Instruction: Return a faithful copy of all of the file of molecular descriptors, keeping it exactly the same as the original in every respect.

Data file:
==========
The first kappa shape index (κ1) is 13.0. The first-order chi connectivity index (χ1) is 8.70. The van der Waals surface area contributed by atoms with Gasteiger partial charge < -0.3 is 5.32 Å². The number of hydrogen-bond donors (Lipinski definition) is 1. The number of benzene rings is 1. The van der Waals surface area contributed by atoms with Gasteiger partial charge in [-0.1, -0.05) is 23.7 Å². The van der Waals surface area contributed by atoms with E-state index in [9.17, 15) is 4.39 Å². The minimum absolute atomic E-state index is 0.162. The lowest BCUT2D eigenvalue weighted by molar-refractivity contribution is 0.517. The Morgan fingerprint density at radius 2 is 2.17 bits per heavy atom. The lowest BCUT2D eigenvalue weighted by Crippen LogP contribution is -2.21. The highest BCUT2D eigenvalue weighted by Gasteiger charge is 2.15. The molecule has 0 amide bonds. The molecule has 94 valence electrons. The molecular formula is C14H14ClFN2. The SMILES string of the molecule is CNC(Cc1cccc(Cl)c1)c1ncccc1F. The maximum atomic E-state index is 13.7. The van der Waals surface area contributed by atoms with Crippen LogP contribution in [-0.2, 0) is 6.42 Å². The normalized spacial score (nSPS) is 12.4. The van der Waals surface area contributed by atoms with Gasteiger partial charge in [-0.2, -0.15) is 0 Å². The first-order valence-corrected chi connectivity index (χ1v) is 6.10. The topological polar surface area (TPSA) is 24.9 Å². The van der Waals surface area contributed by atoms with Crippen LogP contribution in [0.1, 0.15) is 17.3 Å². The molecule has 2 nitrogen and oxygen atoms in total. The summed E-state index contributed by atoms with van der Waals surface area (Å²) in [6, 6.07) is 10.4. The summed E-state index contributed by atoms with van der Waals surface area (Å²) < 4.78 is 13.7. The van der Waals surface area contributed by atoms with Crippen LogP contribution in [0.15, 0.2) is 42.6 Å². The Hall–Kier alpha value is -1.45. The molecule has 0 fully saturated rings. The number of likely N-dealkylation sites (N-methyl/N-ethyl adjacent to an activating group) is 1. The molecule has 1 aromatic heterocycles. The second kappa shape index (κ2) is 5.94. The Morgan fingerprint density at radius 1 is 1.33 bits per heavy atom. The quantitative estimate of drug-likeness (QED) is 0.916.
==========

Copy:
The first kappa shape index (κ1) is 13.0. The first-order chi connectivity index (χ1) is 8.70. The van der Waals surface area contributed by atoms with Gasteiger partial charge < -0.3 is 5.32 Å². The number of hydrogen-bond donors (Lipinski definition) is 1. The number of benzene rings is 1. The van der Waals surface area contributed by atoms with Gasteiger partial charge in [-0.1, -0.05) is 23.7 Å². The van der Waals surface area contributed by atoms with E-state index in [9.17, 15) is 4.39 Å². The minimum absolute atomic E-state index is 0.162. The lowest BCUT2D eigenvalue weighted by molar-refractivity contribution is 0.517. The Morgan fingerprint density at radius 2 is 2.17 bits per heavy atom. The lowest BCUT2D eigenvalue weighted by Crippen LogP contribution is -2.21. The highest BCUT2D eigenvalue weighted by Gasteiger charge is 2.15. The molecule has 0 amide bonds. The molecule has 94 valence electrons. The molecular formula is C14H14ClFN2. The SMILES string of the molecule is CNC(Cc1cccc(Cl)c1)c1ncccc1F. The maximum atomic E-state index is 13.7. The van der Waals surface area contributed by atoms with Crippen LogP contribution in [-0.2, 0) is 6.42 Å². The normalized spacial score (nSPS) is 12.4. The van der Waals surface area contributed by atoms with Gasteiger partial charge in [-0.2, -0.15) is 0 Å². The first-order valence-corrected chi connectivity index (χ1v) is 6.10. The topological polar surface area (TPSA) is 24.9 Å². The van der Waals surface area contributed by atoms with Crippen LogP contribution in [0.1, 0.15) is 17.3 Å². The molecule has 2 nitrogen and oxygen atoms in total. The summed E-state index contributed by atoms with van der Waals surface area (Å²) in [6, 6.07) is 10.4. The summed E-state index contributed by atoms with van der Waals surface area (Å²) < 4.78 is 13.7. The van der Waals surface area contributed by atoms with Crippen LogP contribution in [0.15, 0.2) is 42.6 Å². The Hall–Kier alpha value is -1.45. The molecule has 0 fully saturated rings. The number of likely N-dealkylation sites (N-methyl/N-ethyl adjacent to an activating group) is 1. The molecule has 1 aromatic heterocycles. The second kappa shape index (κ2) is 5.94. The Morgan fingerprint density at radius 1 is 1.33 bits per heavy atom. The quantitative estimate of drug-likeness (QED) is 0.916.